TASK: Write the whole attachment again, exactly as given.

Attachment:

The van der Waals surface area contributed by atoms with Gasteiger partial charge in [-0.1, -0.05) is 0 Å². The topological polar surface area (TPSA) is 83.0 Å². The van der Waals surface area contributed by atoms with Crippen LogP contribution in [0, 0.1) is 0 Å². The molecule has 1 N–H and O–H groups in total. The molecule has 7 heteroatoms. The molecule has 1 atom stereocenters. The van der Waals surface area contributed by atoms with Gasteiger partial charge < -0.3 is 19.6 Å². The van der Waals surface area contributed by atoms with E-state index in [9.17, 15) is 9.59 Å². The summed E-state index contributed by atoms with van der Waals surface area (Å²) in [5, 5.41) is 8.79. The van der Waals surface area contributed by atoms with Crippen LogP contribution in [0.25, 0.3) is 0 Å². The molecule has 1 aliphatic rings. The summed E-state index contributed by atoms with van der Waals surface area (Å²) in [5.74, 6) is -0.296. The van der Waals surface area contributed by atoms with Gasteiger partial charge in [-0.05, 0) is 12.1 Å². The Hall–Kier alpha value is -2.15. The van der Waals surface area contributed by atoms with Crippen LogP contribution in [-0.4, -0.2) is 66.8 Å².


The van der Waals surface area contributed by atoms with Gasteiger partial charge in [-0.1, -0.05) is 0 Å². The topological polar surface area (TPSA) is 83.0 Å². The van der Waals surface area contributed by atoms with Crippen LogP contribution in [0, 0.1) is 0 Å². The molecule has 1 N–H and O–H groups in total. The molecule has 7 heteroatoms. The molecule has 1 atom stereocenters. The van der Waals surface area contributed by atoms with Gasteiger partial charge < -0.3 is 19.6 Å². The van der Waals surface area contributed by atoms with E-state index in [9.17, 15) is 9.59 Å². The summed E-state index contributed by atoms with van der Waals surface area (Å²) in [5, 5.41) is 8.79. The van der Waals surface area contributed by atoms with Crippen LogP contribution in [0.25, 0.3) is 0 Å². The molecule has 1 aliphatic rings. The summed E-state index contributed by atoms with van der Waals surface area (Å²) in [5.74, 6) is -0.296. The van der Waals surface area contributed by atoms with Gasteiger partial charge in [-0.05, 0) is 12.1 Å². The Hall–Kier alpha value is -2.15. The van der Waals surface area contributed by atoms with Crippen LogP contribution in [-0.4, -0.2) is 66.8 Å².